ACCC: ‘We Cannot Stop Price Gouging, But New Biosecurity Act Powers Will Protect Some Products’
Today, in a speech made at the Gartner CEO Forum, ACCC Chair Rod Sims said that although the commission has received a large number of complaints about excessive pricing around protective equipment (such as face masks and sanitiser), as well as other grocery items, “the ACCC cannot prevent or take action to stop excessive pricing, as it has no role in setting prices”.
However, the ACCC reiterated that any sellers making false claims about products will be in breach of Australian Consumer Law.
During the COVID-19 pandemic there have been numerous reports of price gouging on high-demand items such as toilet paper, face masks and hand sanitisers on market places such as Amazon and eBay, as well as at smaller retailers in Australia.
While the ACCC cannot stop excessive pricing, the Australian Federal Police was recently given new powers under the Biosecurity Act, which should help prevent price gouging on medical goods needed during the COVID-19 pandemic.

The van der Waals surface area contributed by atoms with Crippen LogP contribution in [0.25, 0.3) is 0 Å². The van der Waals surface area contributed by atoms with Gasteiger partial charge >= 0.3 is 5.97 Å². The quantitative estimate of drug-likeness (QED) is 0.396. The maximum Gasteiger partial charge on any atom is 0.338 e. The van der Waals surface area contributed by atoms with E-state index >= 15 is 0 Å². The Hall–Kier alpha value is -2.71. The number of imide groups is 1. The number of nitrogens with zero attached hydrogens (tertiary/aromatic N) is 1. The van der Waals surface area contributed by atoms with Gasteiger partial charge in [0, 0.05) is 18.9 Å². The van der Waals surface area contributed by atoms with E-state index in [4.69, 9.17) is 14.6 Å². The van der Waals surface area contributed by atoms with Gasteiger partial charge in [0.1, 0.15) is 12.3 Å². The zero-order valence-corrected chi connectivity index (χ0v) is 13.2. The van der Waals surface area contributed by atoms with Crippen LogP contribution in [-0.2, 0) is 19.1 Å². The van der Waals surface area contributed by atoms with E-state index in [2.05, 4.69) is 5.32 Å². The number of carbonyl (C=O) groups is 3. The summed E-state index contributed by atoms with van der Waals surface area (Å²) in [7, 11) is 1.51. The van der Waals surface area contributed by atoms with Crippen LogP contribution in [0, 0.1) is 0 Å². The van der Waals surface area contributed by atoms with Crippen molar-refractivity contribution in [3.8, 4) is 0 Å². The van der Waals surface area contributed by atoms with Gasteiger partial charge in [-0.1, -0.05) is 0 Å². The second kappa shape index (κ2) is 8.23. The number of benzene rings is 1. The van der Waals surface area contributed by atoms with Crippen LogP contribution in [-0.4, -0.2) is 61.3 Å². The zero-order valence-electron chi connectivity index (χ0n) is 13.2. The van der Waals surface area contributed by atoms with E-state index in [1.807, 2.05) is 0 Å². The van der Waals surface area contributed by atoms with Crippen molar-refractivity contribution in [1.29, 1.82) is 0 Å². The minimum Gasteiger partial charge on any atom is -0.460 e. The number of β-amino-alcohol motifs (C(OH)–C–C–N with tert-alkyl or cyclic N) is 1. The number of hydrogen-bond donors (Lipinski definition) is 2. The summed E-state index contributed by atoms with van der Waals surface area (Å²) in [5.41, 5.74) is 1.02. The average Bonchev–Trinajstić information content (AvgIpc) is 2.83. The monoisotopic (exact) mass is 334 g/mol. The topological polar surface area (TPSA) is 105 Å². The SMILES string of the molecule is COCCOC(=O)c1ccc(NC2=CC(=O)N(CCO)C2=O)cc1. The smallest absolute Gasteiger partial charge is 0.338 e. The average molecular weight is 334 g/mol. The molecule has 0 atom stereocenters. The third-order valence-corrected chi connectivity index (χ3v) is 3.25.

Under these new powers, it is now an offence to resell or offer to resell a select list of products at 20% or higher than the original price paid if they were purchased in a retail transaction.
This list of products includes disposable gloves, disposable gowns, goggles, alcohol wipes, hand sanitiser, and glasses or eye visors that are used to limit the transmission of organisms to humans.
Although it may not have the power to prevent or prohibit excessive pricing, the ACCC has said that they have engaged with Amazon, Facebook, eBay and Gumtree to understand what the companies are doing to combat price gouging.
Sims said, “We have received some assurances the platforms have mechanisms in place, but are encouraging increased vigilance and will continue to monitor.”
In terms of grocery items, the ACCC has received a number of concerns about the high prices of some fresh produce items. However, the commission has stated that the although unprecedented demand for supermarket goods has created some shortages, the higher prices are likely due to the drought and bushfire season, rather than excessive pricing by retailers.
“Higher fresh produce prices had been predicted as early as January due to the drought and the bushfires, which have contributed to a supply shortage and led to higher prices for some items,” Sims said.